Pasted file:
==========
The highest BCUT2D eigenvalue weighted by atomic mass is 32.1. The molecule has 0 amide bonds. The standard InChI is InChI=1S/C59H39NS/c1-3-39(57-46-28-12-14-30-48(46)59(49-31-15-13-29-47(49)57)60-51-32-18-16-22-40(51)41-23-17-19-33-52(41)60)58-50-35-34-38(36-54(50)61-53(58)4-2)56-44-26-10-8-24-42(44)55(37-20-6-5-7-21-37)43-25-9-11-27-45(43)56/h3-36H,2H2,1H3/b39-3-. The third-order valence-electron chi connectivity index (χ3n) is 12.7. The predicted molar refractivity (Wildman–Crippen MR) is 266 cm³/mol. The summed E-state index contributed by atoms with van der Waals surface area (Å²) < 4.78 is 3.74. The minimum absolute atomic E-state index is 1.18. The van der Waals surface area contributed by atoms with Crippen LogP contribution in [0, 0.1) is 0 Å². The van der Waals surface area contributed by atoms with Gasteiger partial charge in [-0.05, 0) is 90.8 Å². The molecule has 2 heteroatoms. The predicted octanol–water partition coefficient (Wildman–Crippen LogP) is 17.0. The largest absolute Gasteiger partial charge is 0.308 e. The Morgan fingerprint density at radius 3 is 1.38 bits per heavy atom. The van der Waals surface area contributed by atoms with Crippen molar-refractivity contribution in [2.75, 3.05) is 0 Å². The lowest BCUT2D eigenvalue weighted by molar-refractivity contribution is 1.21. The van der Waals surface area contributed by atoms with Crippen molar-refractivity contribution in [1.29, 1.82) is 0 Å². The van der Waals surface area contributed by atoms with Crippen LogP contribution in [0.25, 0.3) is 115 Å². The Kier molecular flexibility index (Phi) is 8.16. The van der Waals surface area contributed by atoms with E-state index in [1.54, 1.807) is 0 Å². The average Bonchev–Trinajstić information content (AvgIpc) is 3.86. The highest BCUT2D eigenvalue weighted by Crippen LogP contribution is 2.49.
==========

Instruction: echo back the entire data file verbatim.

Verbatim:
The highest BCUT2D eigenvalue weighted by atomic mass is 32.1. The molecule has 0 amide bonds. The standard InChI is InChI=1S/C59H39NS/c1-3-39(57-46-28-12-14-30-48(46)59(49-31-15-13-29-47(49)57)60-51-32-18-16-22-40(51)41-23-17-19-33-52(41)60)58-50-35-34-38(36-54(50)61-53(58)4-2)56-44-26-10-8-24-42(44)55(37-20-6-5-7-21-37)43-25-9-11-27-45(43)56/h3-36H,2H2,1H3/b39-3-. The third-order valence-electron chi connectivity index (χ3n) is 12.7. The predicted molar refractivity (Wildman–Crippen MR) is 266 cm³/mol. The summed E-state index contributed by atoms with van der Waals surface area (Å²) < 4.78 is 3.74. The minimum absolute atomic E-state index is 1.18. The van der Waals surface area contributed by atoms with Crippen LogP contribution in [0, 0.1) is 0 Å². The van der Waals surface area contributed by atoms with Gasteiger partial charge in [-0.05, 0) is 90.8 Å². The molecule has 2 heteroatoms. The predicted octanol–water partition coefficient (Wildman–Crippen LogP) is 17.0. The largest absolute Gasteiger partial charge is 0.308 e. The Morgan fingerprint density at radius 3 is 1.38 bits per heavy atom. The van der Waals surface area contributed by atoms with Crippen molar-refractivity contribution in [2.75, 3.05) is 0 Å². The lowest BCUT2D eigenvalue weighted by molar-refractivity contribution is 1.21. The van der Waals surface area contributed by atoms with Crippen molar-refractivity contribution in [1.29, 1.82) is 0 Å². The van der Waals surface area contributed by atoms with Crippen LogP contribution in [0.25, 0.3) is 115 Å². The Kier molecular flexibility index (Phi) is 8.16. The van der Waals surface area contributed by atoms with E-state index in [1.54, 1.807) is 0 Å². The average Bonchev–Trinajstić information content (AvgIpc) is 3.86. The highest BCUT2D eigenvalue weighted by Crippen LogP contribution is 2.49.